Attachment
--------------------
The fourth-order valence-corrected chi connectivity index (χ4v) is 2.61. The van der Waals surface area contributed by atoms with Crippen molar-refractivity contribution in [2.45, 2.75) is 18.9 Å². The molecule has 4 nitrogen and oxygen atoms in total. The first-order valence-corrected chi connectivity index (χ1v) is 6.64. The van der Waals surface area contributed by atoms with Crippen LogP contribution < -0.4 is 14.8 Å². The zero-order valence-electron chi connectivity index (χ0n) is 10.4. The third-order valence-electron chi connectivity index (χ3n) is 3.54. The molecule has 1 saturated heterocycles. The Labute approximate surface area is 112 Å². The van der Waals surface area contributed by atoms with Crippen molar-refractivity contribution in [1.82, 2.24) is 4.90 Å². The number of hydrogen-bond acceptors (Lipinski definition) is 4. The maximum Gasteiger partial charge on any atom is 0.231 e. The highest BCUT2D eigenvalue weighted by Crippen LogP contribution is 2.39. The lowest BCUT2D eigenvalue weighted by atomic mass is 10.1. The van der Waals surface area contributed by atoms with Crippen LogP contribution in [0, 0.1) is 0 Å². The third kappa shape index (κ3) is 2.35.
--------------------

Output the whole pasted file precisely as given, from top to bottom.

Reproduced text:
The fourth-order valence-corrected chi connectivity index (χ4v) is 2.61. The van der Waals surface area contributed by atoms with Crippen molar-refractivity contribution in [2.45, 2.75) is 18.9 Å². The molecule has 4 nitrogen and oxygen atoms in total. The first-order valence-corrected chi connectivity index (χ1v) is 6.64. The van der Waals surface area contributed by atoms with Crippen LogP contribution < -0.4 is 14.8 Å². The zero-order valence-electron chi connectivity index (χ0n) is 10.4. The third-order valence-electron chi connectivity index (χ3n) is 3.54. The molecule has 1 saturated heterocycles. The Labute approximate surface area is 112 Å². The van der Waals surface area contributed by atoms with Crippen molar-refractivity contribution in [1.82, 2.24) is 4.90 Å². The number of hydrogen-bond acceptors (Lipinski definition) is 4. The maximum Gasteiger partial charge on any atom is 0.231 e. The highest BCUT2D eigenvalue weighted by Crippen LogP contribution is 2.39. The lowest BCUT2D eigenvalue weighted by atomic mass is 10.1. The van der Waals surface area contributed by atoms with Crippen LogP contribution in [0, 0.1) is 0 Å². The third kappa shape index (κ3) is 2.35.